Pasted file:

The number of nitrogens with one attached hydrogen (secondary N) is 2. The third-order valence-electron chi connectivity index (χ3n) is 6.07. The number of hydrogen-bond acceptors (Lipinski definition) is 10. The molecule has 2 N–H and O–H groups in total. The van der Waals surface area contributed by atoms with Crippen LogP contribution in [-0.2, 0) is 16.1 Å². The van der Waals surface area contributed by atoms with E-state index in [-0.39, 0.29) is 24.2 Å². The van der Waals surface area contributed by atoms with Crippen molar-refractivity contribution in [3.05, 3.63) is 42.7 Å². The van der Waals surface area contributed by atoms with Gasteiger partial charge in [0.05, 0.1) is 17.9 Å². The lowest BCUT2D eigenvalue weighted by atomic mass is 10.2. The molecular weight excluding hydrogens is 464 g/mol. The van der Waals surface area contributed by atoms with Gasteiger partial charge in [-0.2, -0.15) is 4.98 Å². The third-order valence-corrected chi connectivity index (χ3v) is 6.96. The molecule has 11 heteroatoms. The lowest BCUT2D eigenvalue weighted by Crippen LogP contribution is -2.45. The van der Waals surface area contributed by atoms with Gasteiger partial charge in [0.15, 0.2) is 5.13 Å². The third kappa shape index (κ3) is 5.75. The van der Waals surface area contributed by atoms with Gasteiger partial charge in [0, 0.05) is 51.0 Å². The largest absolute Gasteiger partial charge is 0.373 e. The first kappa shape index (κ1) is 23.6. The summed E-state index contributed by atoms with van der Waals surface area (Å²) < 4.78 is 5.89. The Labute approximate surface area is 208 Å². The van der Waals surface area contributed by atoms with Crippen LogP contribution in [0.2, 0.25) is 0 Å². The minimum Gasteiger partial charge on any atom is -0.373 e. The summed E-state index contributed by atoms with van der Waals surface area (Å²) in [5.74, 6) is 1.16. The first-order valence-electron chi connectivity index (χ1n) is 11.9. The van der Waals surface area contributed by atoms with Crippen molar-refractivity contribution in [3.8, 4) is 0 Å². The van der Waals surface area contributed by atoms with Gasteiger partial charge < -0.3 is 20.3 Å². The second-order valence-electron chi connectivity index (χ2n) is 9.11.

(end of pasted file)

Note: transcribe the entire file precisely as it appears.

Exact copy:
The number of nitrogens with one attached hydrogen (secondary N) is 2. The third-order valence-electron chi connectivity index (χ3n) is 6.07. The number of hydrogen-bond acceptors (Lipinski definition) is 10. The molecule has 2 N–H and O–H groups in total. The van der Waals surface area contributed by atoms with Crippen LogP contribution in [-0.2, 0) is 16.1 Å². The van der Waals surface area contributed by atoms with E-state index in [-0.39, 0.29) is 24.2 Å². The van der Waals surface area contributed by atoms with Crippen molar-refractivity contribution in [3.05, 3.63) is 42.7 Å². The van der Waals surface area contributed by atoms with Gasteiger partial charge in [0.05, 0.1) is 17.9 Å². The lowest BCUT2D eigenvalue weighted by atomic mass is 10.2. The molecular weight excluding hydrogens is 464 g/mol. The van der Waals surface area contributed by atoms with Gasteiger partial charge in [-0.2, -0.15) is 4.98 Å². The third-order valence-corrected chi connectivity index (χ3v) is 6.96. The molecule has 11 heteroatoms. The lowest BCUT2D eigenvalue weighted by Crippen LogP contribution is -2.45. The van der Waals surface area contributed by atoms with Gasteiger partial charge in [0.15, 0.2) is 5.13 Å². The third kappa shape index (κ3) is 5.75. The van der Waals surface area contributed by atoms with Gasteiger partial charge in [0, 0.05) is 51.0 Å². The largest absolute Gasteiger partial charge is 0.373 e. The first kappa shape index (κ1) is 23.6. The summed E-state index contributed by atoms with van der Waals surface area (Å²) < 4.78 is 5.89. The Labute approximate surface area is 208 Å². The van der Waals surface area contributed by atoms with Crippen LogP contribution in [0.2, 0.25) is 0 Å². The minimum Gasteiger partial charge on any atom is -0.373 e. The summed E-state index contributed by atoms with van der Waals surface area (Å²) in [5.74, 6) is 1.16. The first-order valence-electron chi connectivity index (χ1n) is 11.9. The van der Waals surface area contributed by atoms with Crippen molar-refractivity contribution in [3.8, 4) is 0 Å². The van der Waals surface area contributed by atoms with Gasteiger partial charge < -0.3 is 20.3 Å². The second-order valence-electron chi connectivity index (χ2n) is 9.11.